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AT&T Recycles Turner For Earth Day With Captain Planet

AT&T is recycling Turner and bringing back Captain Planet for Earth Day.

Captain Planet, the green superhero co-created by Ted Turner, is featured in a new mobile game called Captain Planet: Gaia Guardians.

In the game, players restore trees and for every tree restored from Earth Day (April 22) through Arbor Day (April 26) AT&T will donate $1, up to $100,000, to the Captain Planet Foundation’s Project Learning Garden, which creates gardens in schoolyards for student projects.

AT&T acquired Turner last year when it bought Time Warner for $85 billion. Earlier this year, the Turner brand largely disappeared in a reorganization of what is now called WarnerMedia.

Ted Turner, who is rarely seen and last year revealed his has Lewy body dementia, appears in brief videos promoting the new Captain Planet project.

In 1996, Turner sold Turner Broadcasting to Time Warner and was pushed out of the company in 2001 after it was acquired by AOL. AOL’s stock tanked afterwards, costing Turner a good chunk of his fortune.

Captain Planet, was created by Ted Turner and Barbara Pyle and was first broadcast on Turner’s TBS from 1990 to 1992 and supports environmentalism. A second Captain Planet series ran from 1993 to 1996 in syndication.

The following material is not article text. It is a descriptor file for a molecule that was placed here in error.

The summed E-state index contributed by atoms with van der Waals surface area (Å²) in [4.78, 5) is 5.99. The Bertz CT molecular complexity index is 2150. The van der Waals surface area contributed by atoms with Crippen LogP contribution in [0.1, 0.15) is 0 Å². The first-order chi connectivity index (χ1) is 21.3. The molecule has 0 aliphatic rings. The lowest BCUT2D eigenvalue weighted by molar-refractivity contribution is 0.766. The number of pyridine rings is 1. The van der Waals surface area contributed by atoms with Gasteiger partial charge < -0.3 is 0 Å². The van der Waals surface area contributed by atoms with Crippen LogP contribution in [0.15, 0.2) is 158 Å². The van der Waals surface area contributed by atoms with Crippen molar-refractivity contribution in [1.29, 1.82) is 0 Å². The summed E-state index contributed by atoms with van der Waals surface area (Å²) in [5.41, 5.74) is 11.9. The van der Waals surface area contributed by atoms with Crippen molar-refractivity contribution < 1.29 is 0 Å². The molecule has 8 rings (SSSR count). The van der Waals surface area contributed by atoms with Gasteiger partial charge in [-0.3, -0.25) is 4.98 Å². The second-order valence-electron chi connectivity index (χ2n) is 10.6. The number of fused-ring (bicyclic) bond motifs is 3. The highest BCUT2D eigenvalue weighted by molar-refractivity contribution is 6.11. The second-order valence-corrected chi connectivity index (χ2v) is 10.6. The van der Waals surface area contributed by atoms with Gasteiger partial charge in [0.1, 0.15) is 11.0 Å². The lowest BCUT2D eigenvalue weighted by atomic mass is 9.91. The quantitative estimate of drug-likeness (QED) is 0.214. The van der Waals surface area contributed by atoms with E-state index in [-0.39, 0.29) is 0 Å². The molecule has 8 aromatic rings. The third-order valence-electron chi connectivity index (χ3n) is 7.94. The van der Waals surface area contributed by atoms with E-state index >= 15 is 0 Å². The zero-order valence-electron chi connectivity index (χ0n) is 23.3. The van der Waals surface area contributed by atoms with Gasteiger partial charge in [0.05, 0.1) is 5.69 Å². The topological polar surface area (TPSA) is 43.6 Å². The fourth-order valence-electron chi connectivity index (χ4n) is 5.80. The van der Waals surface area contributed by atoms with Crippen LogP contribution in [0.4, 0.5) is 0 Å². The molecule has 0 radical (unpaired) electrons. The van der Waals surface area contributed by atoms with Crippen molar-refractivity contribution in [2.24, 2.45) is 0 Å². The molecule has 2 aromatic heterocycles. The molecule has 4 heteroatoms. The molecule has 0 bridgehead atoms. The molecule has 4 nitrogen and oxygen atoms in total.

The Captain Planet Foundation was set up in 1991 and in 2007 acquired rights to show Captain Planet episodes.

In its announcement, AT&T said the new game was being published by Turner’s Adult Swim Games as part of the Hope Island Recovery Challenge. In the game, available as a free download, players work with the Captain Planet’s Planeteers to restore polluted trees on Hope Island.

“This Earth Day, AT&T is making it easy and fun for everyone to make a difference,” said Charlene Lake, senior VP, corporate social responsibility and chief sustainability officer, at AT&T. “Through the Hope Island Recovery Challenge, we’re turning in-game actions into real-world contributions to the Captain Planet Foundation to create more outdoor learning spaces at schools.”

Donations generated by players will go towards the foundation’s Project Learning Garden program, which helps teachers teach hands on lessons in school gardens, connecting students to nature and fresh food.

“Gardens in the schoolyard help students learn and develop a love for the planet,” said Leesa Carter-Jones, president & CEO, Captain Planet Foundation. “With support from AT&T, gamers can help bring more gardens to our schools and inspire a new generation of Planeteers.”